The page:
The Ted Cruz Show (Epistemic Closure Loop Mix)

Sen. Ted Cruz, R-Texas, during the Iowa Agriculture Summit, Saturday, March 7, 2015, in Des Moines, Iowa. (Photo by Mark Peterson/Redux for MSNBC)

It would be wrong to start with, “One of the comforts of life …”. After all, that’s a low standard for comfort. Still, though, we can rest assured that in today’s political climate, time is on … uh … the side of … er … well, I guess reality, but that is so self-evident as to be anti-climactic.


Let us start, then, with Dave Weigel for Bloomberg:

After Texas Senator Ted Cruz addressed the First in the Nation summit in Nashua, New Hampshire, on Saturday, he headed to a basement conference room for a conversation with young Republicans. There was no filming of the speech, but reporters were allowed to sit in as Cruz fielded questions about Iran, millennials, and his own fitness for president. When one audience member asked Cruz what executive experience he could bring to the job, Cruz lambasted the “greybeards” in Washington for coming up with the “senator versus governor” framework in the first place.

“Obama is not a disaster because he was a senator,” said Cruz. “Obama is a disaster because he’s an unmitigated socialist, what he believes is profoundly dangerous, and he’s undermined the Constitution and the role of America in the world.”

Remember, this is Sen. Cruz’s response to a question about executive experience, and his answer was to reframe the issue as one of Republican moderates versus hardliners:

According to Cruz, the only reason that pundits were saying the GOP needed to run a governor, not a senator, was that “most of the establishment moderates” in the field were governors. “In 1980, the strong conservative running in the race was Ronald Reagan,” Cruz said. “You didn’t hear ‘we need a governor’ then, because he was a governor. So none of those voices said, ‘We need a governor.’ They said, ‘You know what? We need a former congressman, named George Herbert Walker Bush. Likewise, in 2008, the moderate choice was a senator, John McCain. Go back and look at the TV discussions to find any of these voices going on television, saying ‘we need a governor’ in 2008. Then, the choice of those voices was that candidate, so that argument didn’t get used.”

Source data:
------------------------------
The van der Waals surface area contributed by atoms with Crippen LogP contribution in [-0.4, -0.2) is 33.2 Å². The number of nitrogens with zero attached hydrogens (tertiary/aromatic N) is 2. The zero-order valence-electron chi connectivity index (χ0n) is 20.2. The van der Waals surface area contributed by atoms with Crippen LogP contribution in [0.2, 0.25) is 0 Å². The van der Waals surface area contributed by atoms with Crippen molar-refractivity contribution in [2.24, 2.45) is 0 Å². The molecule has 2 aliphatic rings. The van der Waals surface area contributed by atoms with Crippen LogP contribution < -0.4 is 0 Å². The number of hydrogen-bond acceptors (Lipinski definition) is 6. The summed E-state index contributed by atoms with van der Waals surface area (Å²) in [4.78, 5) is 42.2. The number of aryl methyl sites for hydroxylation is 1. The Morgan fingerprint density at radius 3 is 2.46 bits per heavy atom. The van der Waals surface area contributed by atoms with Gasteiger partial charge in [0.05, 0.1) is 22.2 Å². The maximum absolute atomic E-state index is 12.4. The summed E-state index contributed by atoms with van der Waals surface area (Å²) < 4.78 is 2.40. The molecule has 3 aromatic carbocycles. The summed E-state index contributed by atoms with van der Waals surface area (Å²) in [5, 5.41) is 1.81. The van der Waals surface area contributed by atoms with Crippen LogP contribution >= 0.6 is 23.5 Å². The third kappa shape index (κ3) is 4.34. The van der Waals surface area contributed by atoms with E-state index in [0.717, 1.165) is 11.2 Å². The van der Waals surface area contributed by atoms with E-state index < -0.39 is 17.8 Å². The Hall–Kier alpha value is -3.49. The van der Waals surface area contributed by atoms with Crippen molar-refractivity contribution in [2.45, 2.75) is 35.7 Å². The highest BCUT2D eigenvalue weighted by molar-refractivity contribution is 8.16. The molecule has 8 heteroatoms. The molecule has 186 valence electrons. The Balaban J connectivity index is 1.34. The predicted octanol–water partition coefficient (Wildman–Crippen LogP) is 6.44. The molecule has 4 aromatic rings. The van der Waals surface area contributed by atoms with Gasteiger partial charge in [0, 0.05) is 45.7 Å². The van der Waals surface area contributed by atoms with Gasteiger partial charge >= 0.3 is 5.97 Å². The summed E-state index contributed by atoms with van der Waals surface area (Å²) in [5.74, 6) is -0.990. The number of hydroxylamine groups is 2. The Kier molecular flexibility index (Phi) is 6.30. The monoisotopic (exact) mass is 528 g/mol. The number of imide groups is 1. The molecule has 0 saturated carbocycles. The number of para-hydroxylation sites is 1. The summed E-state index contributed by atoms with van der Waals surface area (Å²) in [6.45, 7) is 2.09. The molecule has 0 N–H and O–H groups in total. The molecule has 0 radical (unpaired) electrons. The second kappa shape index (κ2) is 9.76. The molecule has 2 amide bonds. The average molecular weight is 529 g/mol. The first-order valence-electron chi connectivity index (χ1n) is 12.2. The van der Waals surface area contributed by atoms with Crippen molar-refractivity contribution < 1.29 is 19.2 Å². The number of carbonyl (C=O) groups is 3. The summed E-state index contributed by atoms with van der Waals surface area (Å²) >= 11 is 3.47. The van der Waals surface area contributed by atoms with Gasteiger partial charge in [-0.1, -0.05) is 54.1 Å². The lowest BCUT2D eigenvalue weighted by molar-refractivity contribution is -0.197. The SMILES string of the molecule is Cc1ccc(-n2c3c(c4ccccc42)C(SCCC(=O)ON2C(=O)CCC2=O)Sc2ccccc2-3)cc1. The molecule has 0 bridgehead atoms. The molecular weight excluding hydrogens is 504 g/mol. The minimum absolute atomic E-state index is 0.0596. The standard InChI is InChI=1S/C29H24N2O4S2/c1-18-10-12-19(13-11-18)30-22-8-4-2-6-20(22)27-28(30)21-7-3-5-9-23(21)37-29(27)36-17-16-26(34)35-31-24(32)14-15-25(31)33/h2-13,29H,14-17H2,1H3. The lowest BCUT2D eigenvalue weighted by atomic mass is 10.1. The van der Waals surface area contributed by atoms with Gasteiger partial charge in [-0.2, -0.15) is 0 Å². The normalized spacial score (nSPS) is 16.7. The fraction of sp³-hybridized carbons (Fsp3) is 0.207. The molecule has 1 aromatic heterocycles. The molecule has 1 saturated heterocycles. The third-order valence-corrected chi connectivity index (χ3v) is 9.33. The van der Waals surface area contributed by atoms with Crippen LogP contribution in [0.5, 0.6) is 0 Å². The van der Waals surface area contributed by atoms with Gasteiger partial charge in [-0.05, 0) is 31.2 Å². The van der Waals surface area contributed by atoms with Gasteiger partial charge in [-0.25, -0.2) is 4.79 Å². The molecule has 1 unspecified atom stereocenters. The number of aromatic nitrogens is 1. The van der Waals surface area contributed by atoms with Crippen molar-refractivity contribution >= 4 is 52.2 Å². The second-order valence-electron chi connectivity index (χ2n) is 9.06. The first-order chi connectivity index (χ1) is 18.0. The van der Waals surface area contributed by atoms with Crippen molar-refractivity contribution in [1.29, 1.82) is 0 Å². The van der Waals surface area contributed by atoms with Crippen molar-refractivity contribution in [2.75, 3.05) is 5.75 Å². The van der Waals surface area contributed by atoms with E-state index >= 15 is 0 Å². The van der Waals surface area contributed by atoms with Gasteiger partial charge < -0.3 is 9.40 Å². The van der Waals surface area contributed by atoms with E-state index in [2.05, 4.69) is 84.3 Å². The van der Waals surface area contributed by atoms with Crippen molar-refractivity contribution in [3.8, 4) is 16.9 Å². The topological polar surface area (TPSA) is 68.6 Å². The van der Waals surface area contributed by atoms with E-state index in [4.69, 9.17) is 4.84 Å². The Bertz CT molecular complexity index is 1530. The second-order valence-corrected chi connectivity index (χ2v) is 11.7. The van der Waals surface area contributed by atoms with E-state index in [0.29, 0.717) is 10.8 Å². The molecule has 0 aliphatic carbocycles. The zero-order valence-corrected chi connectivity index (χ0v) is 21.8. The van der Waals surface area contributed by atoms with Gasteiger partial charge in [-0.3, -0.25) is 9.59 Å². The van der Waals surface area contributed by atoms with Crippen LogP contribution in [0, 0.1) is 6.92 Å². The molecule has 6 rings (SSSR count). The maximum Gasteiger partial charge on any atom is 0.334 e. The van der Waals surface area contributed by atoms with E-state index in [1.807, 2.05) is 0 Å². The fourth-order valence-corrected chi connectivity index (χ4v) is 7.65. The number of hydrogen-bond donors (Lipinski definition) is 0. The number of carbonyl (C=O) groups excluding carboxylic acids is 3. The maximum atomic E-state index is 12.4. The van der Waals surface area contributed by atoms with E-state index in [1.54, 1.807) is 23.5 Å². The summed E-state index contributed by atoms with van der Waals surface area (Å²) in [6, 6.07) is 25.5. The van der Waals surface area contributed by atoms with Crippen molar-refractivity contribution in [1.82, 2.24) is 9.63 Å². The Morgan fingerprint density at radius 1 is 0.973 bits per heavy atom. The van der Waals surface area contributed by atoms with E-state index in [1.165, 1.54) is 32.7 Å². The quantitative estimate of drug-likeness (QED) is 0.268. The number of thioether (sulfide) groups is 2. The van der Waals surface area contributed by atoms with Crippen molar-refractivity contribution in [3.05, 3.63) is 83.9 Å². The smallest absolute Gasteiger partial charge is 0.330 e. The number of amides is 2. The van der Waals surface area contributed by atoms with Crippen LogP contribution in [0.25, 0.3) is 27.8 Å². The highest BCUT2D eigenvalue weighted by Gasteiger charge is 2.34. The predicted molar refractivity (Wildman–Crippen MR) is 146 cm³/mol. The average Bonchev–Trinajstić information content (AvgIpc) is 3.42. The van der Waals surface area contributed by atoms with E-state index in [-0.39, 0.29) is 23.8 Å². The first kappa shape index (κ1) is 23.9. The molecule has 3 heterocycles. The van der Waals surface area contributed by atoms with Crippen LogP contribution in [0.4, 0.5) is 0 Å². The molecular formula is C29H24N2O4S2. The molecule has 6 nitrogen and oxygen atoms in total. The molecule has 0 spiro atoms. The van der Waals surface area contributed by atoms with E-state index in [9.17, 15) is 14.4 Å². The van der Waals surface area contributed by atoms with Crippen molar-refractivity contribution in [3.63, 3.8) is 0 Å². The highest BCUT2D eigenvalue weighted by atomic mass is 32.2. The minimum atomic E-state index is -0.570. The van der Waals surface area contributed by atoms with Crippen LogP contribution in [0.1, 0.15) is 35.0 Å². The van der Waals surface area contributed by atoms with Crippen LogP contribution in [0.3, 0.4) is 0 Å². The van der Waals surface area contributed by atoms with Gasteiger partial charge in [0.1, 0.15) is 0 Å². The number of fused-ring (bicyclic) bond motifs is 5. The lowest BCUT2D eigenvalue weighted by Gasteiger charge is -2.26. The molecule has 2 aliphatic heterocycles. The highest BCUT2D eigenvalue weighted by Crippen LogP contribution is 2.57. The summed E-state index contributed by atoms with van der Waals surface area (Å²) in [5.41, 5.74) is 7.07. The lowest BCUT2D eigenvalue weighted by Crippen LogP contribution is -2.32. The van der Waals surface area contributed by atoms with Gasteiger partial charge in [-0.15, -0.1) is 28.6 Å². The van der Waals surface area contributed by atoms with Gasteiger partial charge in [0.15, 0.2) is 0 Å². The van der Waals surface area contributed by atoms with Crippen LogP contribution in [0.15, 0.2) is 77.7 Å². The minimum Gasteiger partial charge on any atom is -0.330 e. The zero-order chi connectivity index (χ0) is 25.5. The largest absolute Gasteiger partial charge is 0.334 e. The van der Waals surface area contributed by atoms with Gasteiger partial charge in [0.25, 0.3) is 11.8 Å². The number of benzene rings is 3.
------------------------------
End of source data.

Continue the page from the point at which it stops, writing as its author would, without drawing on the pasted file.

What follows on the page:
Still, in the middle of it all, Cruz needs to take a moment to beat a dead horse.

Thus, something completely different―a backstory.

There are any number of hazards about dating one might offer advice upon in the twenty-first century, but in truth the symbolism is what counts, as that is what we respond to. As such, yes, it is significant that on what some measures might count as my first date in nineteen years I found myself sitting across the table from a Republican. And, you know, it is not so much a matter of political segregation in social spheres; nor is this really about the question of a dealbreaker when that prerogative is more effectively exercised from the other side of the table. Still, though, it wasn’t the fact of one simply being a Republican that so complicated the moment; rather, it was the style of Republican politics. ⓒ2013 B.D. HillingThat is, all else aside, even if there was something about this potential that could work, what would life be like a year down the road listening to someone determined to blame the securities scandals that wrecked the economy on minorities? (Hint for conservatives: The Glass-Steagal repeal is a much better way to pin it on Clinton than the housing bill, since the former had much influence and the latter isn’t really what was happening.)